AGAINST SUCH THINGS

30x30 Acrylic 2011


A constant companion for the past number of years has been Rainer Maria Rilke's Book of Hours. In the final section, The Book of Poverty and Death, are three verses which form the background of a meditation resulting in this painting.
They are:
    “...Their dying is long and hard to finish: hard to surrender what you never received.
    Their exit has no grace or mystery. It's a little death, hanging dry and measly like a fruit inside them that never ripened.

    God, give us each our own death, the dying that proceeds from each of our lives: the way we loved, the meanings we made, our need.

    For we are only the rind and the leaf. The great death, that each of us carries inside, is the fruit. Everything enfolds it." III, 4-7

A companion to the passage from Rilke has been a few verses from the Bible found in the book of Galatians 5:22 & 23:
    “The fruit of the Spirit is love, joy, peace, patience, kindness, goodness, faithfulness, gentleness, self-control; against such things there is no law.”

As I spent time with this passage, the interrelatedness of the fruit of the spirit, as listed, began to take on a more dynamic movement. They all spin into and out of love, which became the center of the painting. Joy, peace, faithfulness, and kindness make up the four corners; they seem so solid. The other four—patience, gentleness, goodness and self-control seem to be natural outcomes of the others.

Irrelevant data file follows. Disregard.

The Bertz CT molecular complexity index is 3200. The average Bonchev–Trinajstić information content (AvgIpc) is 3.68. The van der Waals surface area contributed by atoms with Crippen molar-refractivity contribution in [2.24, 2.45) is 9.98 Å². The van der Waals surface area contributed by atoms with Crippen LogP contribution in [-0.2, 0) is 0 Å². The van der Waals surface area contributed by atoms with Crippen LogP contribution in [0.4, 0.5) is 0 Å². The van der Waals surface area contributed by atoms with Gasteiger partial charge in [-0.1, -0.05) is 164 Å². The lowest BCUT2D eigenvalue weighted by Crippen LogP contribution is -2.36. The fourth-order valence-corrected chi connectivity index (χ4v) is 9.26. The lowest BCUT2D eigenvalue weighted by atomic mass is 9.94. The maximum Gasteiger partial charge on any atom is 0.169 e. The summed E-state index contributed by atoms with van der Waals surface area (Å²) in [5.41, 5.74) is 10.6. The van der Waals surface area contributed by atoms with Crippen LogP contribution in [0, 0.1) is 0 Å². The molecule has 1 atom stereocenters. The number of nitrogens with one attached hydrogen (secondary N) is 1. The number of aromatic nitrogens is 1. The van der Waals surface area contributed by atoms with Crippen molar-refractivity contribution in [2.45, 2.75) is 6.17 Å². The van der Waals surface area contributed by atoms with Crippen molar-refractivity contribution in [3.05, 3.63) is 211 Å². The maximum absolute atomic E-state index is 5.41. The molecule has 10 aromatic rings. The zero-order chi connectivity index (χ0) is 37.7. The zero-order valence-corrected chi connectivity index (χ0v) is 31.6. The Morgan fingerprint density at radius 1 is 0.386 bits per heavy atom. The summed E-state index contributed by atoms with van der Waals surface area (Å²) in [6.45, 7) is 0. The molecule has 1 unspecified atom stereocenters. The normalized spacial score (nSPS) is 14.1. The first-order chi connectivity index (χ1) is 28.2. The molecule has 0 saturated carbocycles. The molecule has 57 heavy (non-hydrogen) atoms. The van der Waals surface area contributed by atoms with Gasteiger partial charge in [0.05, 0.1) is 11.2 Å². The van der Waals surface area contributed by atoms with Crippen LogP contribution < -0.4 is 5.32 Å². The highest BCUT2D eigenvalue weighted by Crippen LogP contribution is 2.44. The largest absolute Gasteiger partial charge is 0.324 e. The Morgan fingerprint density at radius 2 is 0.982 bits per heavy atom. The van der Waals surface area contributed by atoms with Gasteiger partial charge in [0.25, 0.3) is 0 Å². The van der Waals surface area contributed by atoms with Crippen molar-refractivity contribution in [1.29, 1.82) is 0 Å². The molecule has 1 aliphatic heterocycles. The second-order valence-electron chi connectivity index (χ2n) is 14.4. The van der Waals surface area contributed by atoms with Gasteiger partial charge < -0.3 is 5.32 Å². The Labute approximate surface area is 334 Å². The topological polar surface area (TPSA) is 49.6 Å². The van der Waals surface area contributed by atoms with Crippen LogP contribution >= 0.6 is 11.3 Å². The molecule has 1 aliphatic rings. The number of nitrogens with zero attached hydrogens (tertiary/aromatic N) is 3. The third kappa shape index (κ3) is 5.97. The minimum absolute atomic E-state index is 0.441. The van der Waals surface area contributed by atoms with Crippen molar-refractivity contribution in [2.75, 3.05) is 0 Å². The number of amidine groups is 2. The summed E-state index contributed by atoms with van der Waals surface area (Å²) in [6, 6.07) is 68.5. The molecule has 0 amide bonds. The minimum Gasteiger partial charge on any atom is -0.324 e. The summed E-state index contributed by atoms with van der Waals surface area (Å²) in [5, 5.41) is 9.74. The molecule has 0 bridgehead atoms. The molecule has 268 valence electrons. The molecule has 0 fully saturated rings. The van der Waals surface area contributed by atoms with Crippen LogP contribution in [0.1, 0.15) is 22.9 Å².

The script in raised text is the phrase "against such things there is no law." As people of faith, these traits are a part of our being, though our experience of them will always be incomplete and unfolding. The phrase “against such things” took on deeper levels of meaning as I began to fit it together with the law of death—each one of us will die, but the fruit of our lives will remain. Death cannot and will not stop this fruit. In fact, for the fruit to really fall ripe and juicy from the tree it will take death to set the seed free. 

Initially I began the painting as a mandala with the center colors reminiscent of a brilliant fire of love. That eventually changed as the painting progressed, becoming hidden under layers of text and color. The final result is a painting full of movement, with a sensation of swirling into and out of the center, stabilized by the clearer, brighter corners. The colors are jewel-like and ever changing as light moves across the surface. At times it is possible to see down through the layers to the underlying foundation of the painting, while in other lighting, only the surface level is visible.

While that brilliant fire of love has been obscured by many layers of paint, I remain strong in my conviction that love must be the center of our lives. If our faith has any meaning, then that meaning has to be expanding love—toward God, toward others and toward ourselves—for without loving ourselves we are not free to love others. It is love which becomes the stamp of the Spirit in us and through us and it is that which will remain long after we are gone.




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